Introduction to Whales
Whale, a member of a group of water animals, some species of which are the largest animals ever known. Although it lives in water all its life and is shaped like a fish, the whale is a mammal. It is warmblooded, breathes air, bears living young, and suckles its young with milk.Sperm whales have been known to ram and sink whaling ships.
Whales have been hunted for centuries for food and other uses. Whale blubber, a thick layer of fatty tissue under the skin, was a primary source of oil before the extensive use of vegetable oils and petroleum. Baleen, or whalebone, a horny substance found in the mouths of some kinds of whales, was used for making corset stays and fans before the invention of celluloid and other plastic substances.
There are many kinds of whales, ranging in size from the 5-foot (1.5-m) harbor dolphin to the blue whale, which may reach a length of more than 100 feet (30 m). The largest whales may weigh up to 140 tons. Whales are found in all seas and in many coastal waters.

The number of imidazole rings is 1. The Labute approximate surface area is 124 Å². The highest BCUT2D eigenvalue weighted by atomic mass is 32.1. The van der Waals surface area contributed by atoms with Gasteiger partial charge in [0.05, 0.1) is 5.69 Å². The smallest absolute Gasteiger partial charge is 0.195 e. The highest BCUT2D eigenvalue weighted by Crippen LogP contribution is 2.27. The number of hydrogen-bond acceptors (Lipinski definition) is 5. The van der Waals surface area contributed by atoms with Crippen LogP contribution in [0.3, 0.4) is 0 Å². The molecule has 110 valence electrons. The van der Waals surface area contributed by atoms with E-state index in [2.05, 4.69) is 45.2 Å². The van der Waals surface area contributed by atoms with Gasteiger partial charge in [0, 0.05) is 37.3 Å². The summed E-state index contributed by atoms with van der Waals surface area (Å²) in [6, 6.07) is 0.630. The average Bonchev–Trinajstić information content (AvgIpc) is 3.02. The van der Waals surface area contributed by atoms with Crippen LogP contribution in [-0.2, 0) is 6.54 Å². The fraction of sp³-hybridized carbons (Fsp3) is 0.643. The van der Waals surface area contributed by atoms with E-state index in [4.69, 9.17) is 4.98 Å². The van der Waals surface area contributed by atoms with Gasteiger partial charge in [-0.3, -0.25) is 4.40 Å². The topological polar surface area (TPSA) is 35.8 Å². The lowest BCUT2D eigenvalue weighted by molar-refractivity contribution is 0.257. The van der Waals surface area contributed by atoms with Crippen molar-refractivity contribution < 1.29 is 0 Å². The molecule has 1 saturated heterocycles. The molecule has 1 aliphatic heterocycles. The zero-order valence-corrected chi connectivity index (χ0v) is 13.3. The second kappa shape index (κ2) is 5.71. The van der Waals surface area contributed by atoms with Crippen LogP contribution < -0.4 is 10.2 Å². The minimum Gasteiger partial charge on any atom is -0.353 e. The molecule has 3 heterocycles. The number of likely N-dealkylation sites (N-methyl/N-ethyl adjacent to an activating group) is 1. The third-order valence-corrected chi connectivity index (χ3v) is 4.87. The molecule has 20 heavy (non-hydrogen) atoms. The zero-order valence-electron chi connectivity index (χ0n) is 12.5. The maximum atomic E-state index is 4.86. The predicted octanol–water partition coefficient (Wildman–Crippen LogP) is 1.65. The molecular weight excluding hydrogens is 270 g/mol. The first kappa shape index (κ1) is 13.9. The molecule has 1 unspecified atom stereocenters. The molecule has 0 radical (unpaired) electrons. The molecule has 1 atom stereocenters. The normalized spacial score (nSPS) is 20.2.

All whales are mammals, but they differ from other mammals in some obvious ways.
Most mammals have four legs. A whale has no hind legs. And instead of front legs, a whale has flippers. These help the whale steer and keep its balance. A whale also has a tail fin that spreads out into two wings, or flukes. On its back, this killer whale has a triangular-shaped fin, called a dorsal fin. Fish have fins—but most mammals do not.
Most mammals have hair on their bodies. But toothed whales have only a few bristles—or none at all. Many toothed whales have long snouts, called beaks, and bulging foreheads, or melons.
Whales are like other mammals in some ways, however. They have lungs and breathe air—just as you do. They are warm-blooded, or make their own body heat. Babies nurse on their mothers’ milk